On 17 Sep, 18:52, Evgenii Rudnyi <use...@rudnyi.ru> wrote: > on 17.09.2010 14:33 1Z said the following: > > > > > On 26 Aug, 17:37, David Nyman<david.ny...@gmail.com> wrote: > > ... > > >> Whatever composite categories we might be tempted to have recourse > >> to - you know: molecules, cells, bodies, planets, ideas, > >> explanations, theories, the whole ball of wax - none of these are > >> available from this perspective. Don't need them. More > >> rigorously, they *must not be invoked* because they *do not exist*. > >> They don't need to exist, because the machine doesn't need them to > >> carry all the load and do all the work. > > > OTOH, they must exist because if you have two hydrogens and an > > oxygen, you inevitably have the compound H2O. You also have many > > other compounds which are not dreamt of in our philosophy. the set of > > compounds is basically the powerset of the set of basic entities. > > there may not be any objective facts about what is a "true" compound, > > but the powerset unproblematically includes everything we > > conventionally regard as a compound as a powerset > > The next citation by Robert B. Laughlin (Nobel laureate in physics) > could be of interest here: > > http://blog.rudnyi.ru/2010/08/matter-and-little-ghosts.html > > "By the most important effect of phase organisation is to cause objects > to exist. This point is subtle and easily overlooked, since we are > accustomed to thinking about solidification in terms of packing of > Newtonian spheres. Atoms are not Newtonian spheres, however, but > ethereal quantum-mechanical entities lacking that most central of all > properties of an object an identifiable position. This is why attempts > to describe free atoms in Newtonian terms always result in nonsense > statements such as their being neither here nor there but simultaneously > everywhere. It is aggregation into large objects that makes a Newtonian > description of the atoms meaningful, not the reverse. One might compare > this phenomenon with a yet-to-be-filmed Stephen Spilberg movie in which > a huge number of little ghosts lock arms and, in doing so, become > corporeal." > > Evgenii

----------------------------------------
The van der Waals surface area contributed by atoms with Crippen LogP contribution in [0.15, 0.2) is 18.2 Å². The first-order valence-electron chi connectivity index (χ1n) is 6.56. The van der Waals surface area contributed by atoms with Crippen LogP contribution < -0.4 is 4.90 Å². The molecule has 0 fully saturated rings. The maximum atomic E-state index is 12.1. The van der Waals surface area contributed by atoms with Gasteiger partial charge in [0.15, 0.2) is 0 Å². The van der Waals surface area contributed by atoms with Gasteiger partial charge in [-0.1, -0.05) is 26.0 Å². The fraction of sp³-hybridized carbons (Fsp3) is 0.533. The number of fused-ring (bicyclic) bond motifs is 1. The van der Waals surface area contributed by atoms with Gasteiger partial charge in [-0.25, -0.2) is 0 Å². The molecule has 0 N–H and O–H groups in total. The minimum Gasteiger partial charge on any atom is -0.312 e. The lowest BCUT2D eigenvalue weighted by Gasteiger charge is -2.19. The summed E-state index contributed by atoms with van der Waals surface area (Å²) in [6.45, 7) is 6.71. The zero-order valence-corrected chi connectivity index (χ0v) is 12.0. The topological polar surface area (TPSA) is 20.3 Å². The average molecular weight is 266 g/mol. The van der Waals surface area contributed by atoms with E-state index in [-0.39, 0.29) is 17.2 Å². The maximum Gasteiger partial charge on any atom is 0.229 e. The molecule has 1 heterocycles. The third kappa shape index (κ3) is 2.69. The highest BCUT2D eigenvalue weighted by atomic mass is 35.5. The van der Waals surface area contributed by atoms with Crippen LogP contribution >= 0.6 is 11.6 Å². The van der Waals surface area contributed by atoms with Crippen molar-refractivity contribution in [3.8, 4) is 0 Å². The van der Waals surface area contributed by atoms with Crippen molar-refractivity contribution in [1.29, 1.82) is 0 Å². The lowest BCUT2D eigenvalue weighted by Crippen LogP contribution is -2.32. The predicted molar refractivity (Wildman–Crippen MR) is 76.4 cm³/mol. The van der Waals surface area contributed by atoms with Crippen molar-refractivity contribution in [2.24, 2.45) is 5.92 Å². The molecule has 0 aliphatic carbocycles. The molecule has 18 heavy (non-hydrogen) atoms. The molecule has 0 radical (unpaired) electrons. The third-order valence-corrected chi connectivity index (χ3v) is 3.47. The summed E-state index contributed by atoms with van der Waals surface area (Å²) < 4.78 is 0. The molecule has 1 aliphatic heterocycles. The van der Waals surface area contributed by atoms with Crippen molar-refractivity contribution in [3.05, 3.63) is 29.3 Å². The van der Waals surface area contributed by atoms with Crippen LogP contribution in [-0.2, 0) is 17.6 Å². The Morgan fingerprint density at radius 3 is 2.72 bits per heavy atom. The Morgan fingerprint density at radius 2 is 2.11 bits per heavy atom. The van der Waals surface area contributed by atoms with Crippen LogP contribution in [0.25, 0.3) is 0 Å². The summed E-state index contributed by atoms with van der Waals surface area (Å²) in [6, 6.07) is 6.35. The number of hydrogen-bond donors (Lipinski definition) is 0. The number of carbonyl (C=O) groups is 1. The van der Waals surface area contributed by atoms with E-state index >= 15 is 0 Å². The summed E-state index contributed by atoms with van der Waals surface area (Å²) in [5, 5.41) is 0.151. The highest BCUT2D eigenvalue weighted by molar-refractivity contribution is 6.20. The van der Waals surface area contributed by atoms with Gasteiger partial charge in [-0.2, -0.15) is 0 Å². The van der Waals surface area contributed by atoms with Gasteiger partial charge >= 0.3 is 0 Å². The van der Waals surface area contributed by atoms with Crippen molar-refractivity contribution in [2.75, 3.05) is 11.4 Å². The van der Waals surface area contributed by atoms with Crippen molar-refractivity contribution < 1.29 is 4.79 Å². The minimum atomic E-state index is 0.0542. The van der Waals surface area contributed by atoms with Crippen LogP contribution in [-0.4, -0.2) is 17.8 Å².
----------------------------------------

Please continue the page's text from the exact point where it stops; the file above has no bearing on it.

Physics may well be less reductionist than the reductionism of the philosophers. But the reductionism of the philosophers still does not entail elimination -- You received this message because you are subscribed to the Google Groups "Everything List" group. To post to this group, send email to everything-l...@googlegroups.com. To unsubscribe from this group, send email to everything-list+unsubscr...@googlegroups.com. For more options, visit this group at http://groups.google.com/group/everything-list?hl=en.